Get A Noise Ticket In Golden? Then Read This....
By Wade Eldridge, Attorney at Law
As you may have heard by now, the City of Golden, Colorado, has begun an aggressive campaign of ticketing motorcyclists for allegedly loud exhaust mufflers. Rumor has it that more than 120 (one hundred twenty) tickets have already been issued so far this summer.
The City is using a Colorado state statute, C.R.S. 42-4-225. That law requires that vehicles be equipped with an “adequate” muffler, and outlaws any “excessive or unusual” noise. You might ask yourself, “what do the words ‘adequate,’ ‘excessive’ or ‘unusual’ mean?” If they are not defined in the law, doesn’t that mean we have to GUESS what conduct is allowed and what is prohibited? And, since those phrases are not defined in the law, doesn’t that mean that a police officer can decide for himself what conduct HE thinks is illegal? A lawyer might ask: “Don’t those two problems with the law mean that it’s “void for vagueness?”
Well, there are LOTS of cases (including Colorado cases on disturbing the peace, for example), which say just that, e.g., if you can’t tell what conduct is allowed and what conduct is prohibited, the law is unconstitutionally “void for vagueness.” Unfortunately, when it comes to muffler noise prosecutions, our county court judges don’t seem to care. In upholding the statute against a constitutional attack, one judge recently held: ”Well, the officer testified it sounded ‘deafening’ to him, that’s enough for me.” (I am not making this up!)
So, what can we do to “fight back?” PLEAD NOT GUILTY AND INSIST ON A TRIAL. The burden of proof is on the prosecution to prove the charge beyond a reasonable doubt.
Before the trial, you might want to file “pre-trial motions,” such as a) a motion to dismiss the charge, alleging the statute is unconstitutionally vague; b) a motion to suppress the officer’s close-up inspection of the bike, on the grounds that there was no legitimate reason to stop you, and c) a discovery motion (seeking production of any memos, etc of the Golden police department about stopping motorcyclists.) Every case turns on its own facts, but you can view some samples of such motions on the website of the Colorado Confederation of Clubs (colorado-coc.com)
At the motions hearing (and/or at the trial), you might ask the officer to define what the words ‘adequate,’ ‘excessive’ and ‘unusual’ mean. You may want to ask him how many decibels of noise must be emitted before he deems it to be excessive. Consider asking the officer how many decibels of sound your mufflers were emitting, and how he determined that. You could ask him how many decibels of sound are emitted by stock pipes. You might also ask him how much of the total sound he heard, before he stopped you, was due to other sources (cars, jackhammers, etc), and how much was due to the effect of the local environment (noise bouncing off downtown buildings, for example).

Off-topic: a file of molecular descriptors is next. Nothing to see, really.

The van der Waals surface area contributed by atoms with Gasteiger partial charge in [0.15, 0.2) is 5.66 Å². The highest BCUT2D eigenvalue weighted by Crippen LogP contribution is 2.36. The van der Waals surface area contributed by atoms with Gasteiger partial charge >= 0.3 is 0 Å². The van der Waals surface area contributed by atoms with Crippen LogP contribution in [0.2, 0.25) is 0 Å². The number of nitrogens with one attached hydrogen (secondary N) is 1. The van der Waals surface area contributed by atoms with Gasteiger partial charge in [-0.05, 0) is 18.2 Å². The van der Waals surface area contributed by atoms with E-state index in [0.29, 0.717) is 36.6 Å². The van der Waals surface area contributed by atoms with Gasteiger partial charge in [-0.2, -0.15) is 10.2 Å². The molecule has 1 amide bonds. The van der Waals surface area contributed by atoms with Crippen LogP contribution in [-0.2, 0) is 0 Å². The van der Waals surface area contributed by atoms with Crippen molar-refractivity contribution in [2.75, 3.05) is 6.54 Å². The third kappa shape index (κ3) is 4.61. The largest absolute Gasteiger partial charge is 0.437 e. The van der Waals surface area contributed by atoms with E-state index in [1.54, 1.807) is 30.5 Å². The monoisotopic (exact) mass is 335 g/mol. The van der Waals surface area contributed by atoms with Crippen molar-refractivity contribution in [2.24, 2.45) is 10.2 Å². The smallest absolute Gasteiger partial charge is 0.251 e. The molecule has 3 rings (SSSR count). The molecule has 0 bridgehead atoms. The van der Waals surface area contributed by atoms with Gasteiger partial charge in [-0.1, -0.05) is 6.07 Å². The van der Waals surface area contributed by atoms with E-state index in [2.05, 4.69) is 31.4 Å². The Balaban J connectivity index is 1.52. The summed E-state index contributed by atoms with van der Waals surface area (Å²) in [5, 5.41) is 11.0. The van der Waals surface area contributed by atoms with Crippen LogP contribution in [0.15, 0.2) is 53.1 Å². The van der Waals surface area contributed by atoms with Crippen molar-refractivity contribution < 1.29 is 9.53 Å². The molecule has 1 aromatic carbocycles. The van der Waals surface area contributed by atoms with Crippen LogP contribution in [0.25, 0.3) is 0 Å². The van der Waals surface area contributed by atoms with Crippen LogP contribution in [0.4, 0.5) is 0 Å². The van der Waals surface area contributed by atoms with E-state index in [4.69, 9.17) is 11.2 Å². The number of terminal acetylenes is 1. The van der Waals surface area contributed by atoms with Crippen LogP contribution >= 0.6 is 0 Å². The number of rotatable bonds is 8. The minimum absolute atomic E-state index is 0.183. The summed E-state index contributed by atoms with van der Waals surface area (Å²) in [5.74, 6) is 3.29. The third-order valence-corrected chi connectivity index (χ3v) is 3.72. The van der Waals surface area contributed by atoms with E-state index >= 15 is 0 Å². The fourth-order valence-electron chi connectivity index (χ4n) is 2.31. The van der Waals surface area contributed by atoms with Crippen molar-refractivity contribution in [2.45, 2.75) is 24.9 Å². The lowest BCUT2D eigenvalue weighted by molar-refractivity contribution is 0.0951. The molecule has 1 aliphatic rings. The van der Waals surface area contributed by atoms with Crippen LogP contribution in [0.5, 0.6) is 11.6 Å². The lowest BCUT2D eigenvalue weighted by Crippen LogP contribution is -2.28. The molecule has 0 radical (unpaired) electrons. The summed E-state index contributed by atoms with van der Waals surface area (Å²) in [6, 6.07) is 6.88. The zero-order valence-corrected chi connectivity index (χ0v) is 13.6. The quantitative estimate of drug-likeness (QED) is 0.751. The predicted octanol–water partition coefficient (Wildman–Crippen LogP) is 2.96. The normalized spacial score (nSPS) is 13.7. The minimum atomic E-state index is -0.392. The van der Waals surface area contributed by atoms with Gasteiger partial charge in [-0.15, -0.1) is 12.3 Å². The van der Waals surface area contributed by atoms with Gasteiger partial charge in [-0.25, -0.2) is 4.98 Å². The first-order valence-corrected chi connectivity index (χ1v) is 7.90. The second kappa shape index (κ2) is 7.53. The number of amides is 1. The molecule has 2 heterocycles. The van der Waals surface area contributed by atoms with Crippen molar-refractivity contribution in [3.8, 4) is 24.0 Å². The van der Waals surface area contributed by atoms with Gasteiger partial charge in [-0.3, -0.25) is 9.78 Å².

Since the state law doesn’t define what “adequate,’ ‘excessive’ or ‘unusual’ is, anyone who has heard the mufflers could be competent to testify on that issue at the trial. One good witness might be your next door neighbor (“sure, I hear it, but it’s not excessively or unusually loud”). Another good witness could be a mechanic from a bike shop (“doesn’t sound that loud to me, about the same as stock pipes”) [Caution: the same law (C.R.S. 42-4-225) makes it illegal to put on any mufflers on your bike that are louder than stock! ]
The powers that be in City of Golden has apparently made a political decision that they don’t want us in their City. The police department will continue stopping us, and writing these tickets, until enough people PLEAD NOT GUILTY AND INSIST ON A TRIAL. Remember, you have a RIGHT to REQUIRE the prosecution to prove the case beyond a reasonable doubt. When the court is (even more) backlogged with these cases, we will see some official pressure to stop them. If enough of all one hundred twenty of the already-ticketed defendants had demanded a trial, this kind of harassment would have stopped already.
Wade H. Eldridge, Attorney at Law
DISCLAIMER: Every case is different. The suggestions set forth above not does not constitute legal advice, they are just suggestions and ideas .